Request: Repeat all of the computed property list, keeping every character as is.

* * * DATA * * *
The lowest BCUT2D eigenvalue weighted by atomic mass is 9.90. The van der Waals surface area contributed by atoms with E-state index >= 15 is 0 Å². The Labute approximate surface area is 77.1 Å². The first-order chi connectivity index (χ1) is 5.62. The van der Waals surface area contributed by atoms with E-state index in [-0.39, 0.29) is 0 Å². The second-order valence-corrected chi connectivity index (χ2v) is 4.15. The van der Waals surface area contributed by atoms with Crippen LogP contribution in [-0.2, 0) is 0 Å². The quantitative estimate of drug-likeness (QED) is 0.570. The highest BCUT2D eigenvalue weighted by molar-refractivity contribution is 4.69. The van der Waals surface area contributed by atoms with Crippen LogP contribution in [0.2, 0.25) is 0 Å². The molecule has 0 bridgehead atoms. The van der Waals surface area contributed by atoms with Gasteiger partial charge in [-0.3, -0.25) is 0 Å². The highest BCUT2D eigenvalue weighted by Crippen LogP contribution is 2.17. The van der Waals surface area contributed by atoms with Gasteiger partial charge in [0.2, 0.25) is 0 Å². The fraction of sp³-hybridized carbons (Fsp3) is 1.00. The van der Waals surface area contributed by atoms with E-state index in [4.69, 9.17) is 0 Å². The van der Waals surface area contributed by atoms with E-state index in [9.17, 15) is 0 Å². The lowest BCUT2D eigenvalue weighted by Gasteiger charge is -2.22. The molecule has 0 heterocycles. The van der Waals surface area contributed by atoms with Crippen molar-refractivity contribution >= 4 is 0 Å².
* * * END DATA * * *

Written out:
The lowest BCUT2D eigenvalue weighted by atomic mass is 9.90. The van der Waals surface area contributed by atoms with E-state index >= 15 is 0 Å². The Labute approximate surface area is 77.1 Å². The first-order chi connectivity index (χ1) is 5.62. The van der Waals surface area contributed by atoms with E-state index in [-0.39, 0.29) is 0 Å². The second-order valence-corrected chi connectivity index (χ2v) is 4.15. The van der Waals surface area contributed by atoms with Crippen LogP contribution in [-0.2, 0) is 0 Å². The quantitative estimate of drug-likeness (QED) is 0.570. The highest BCUT2D eigenvalue weighted by molar-refractivity contribution is 4.69. The van der Waals surface area contributed by atoms with Crippen LogP contribution in [0.2, 0.25) is 0 Å². The molecule has 0 bridgehead atoms. The van der Waals surface area contributed by atoms with Gasteiger partial charge in [-0.3, -0.25) is 0 Å². The highest BCUT2D eigenvalue weighted by Crippen LogP contribution is 2.17. The van der Waals surface area contributed by atoms with Gasteiger partial charge in [0.2, 0.25) is 0 Å². The fraction of sp³-hybridized carbons (Fsp3) is 1.00. The van der Waals surface area contributed by atoms with E-state index in [4.69, 9.17) is 0 Å². The van der Waals surface area contributed by atoms with E-state index in [9.17, 15) is 0 Å². The lowest BCUT2D eigenvalue weighted by Gasteiger charge is -2.22. The molecule has 0 heterocycles. The van der Waals surface area contributed by atoms with Crippen molar-refractivity contribution >= 4 is 0 Å².